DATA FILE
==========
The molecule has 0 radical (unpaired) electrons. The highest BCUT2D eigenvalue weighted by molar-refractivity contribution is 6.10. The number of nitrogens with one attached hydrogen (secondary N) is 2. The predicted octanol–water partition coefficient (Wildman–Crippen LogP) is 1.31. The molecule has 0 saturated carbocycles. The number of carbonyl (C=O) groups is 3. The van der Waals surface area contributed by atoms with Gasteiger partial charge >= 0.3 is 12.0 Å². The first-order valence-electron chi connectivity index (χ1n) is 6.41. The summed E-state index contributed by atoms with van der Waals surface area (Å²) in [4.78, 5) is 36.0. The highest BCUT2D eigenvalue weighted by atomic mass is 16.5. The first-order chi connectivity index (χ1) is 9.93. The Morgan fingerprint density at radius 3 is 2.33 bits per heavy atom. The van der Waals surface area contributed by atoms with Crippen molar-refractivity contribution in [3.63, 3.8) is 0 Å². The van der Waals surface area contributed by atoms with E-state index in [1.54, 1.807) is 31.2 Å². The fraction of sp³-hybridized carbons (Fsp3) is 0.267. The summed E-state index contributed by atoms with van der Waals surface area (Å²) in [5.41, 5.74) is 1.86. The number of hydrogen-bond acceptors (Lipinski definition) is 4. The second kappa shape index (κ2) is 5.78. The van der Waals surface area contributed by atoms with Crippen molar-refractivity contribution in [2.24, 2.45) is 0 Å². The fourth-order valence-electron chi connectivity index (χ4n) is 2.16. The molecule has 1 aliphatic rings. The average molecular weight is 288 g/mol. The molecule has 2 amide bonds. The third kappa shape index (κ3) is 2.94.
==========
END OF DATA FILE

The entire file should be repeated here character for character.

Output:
The molecule has 0 radical (unpaired) electrons. The highest BCUT2D eigenvalue weighted by molar-refractivity contribution is 6.10. The number of nitrogens with one attached hydrogen (secondary N) is 2. The predicted octanol–water partition coefficient (Wildman–Crippen LogP) is 1.31. The molecule has 0 saturated carbocycles. The number of carbonyl (C=O) groups is 3. The van der Waals surface area contributed by atoms with Gasteiger partial charge >= 0.3 is 12.0 Å². The first-order valence-electron chi connectivity index (χ1n) is 6.41. The summed E-state index contributed by atoms with van der Waals surface area (Å²) in [4.78, 5) is 36.0. The highest BCUT2D eigenvalue weighted by atomic mass is 16.5. The first-order chi connectivity index (χ1) is 9.93. The Morgan fingerprint density at radius 3 is 2.33 bits per heavy atom. The van der Waals surface area contributed by atoms with Crippen molar-refractivity contribution in [3.63, 3.8) is 0 Å². The van der Waals surface area contributed by atoms with E-state index in [1.54, 1.807) is 31.2 Å². The fraction of sp³-hybridized carbons (Fsp3) is 0.267. The summed E-state index contributed by atoms with van der Waals surface area (Å²) in [5.41, 5.74) is 1.86. The number of hydrogen-bond acceptors (Lipinski definition) is 4. The second kappa shape index (κ2) is 5.78. The van der Waals surface area contributed by atoms with Crippen molar-refractivity contribution in [2.24, 2.45) is 0 Å². The fourth-order valence-electron chi connectivity index (χ4n) is 2.16. The molecule has 1 aliphatic rings. The average molecular weight is 288 g/mol. The molecule has 2 amide bonds. The third kappa shape index (κ3) is 2.94.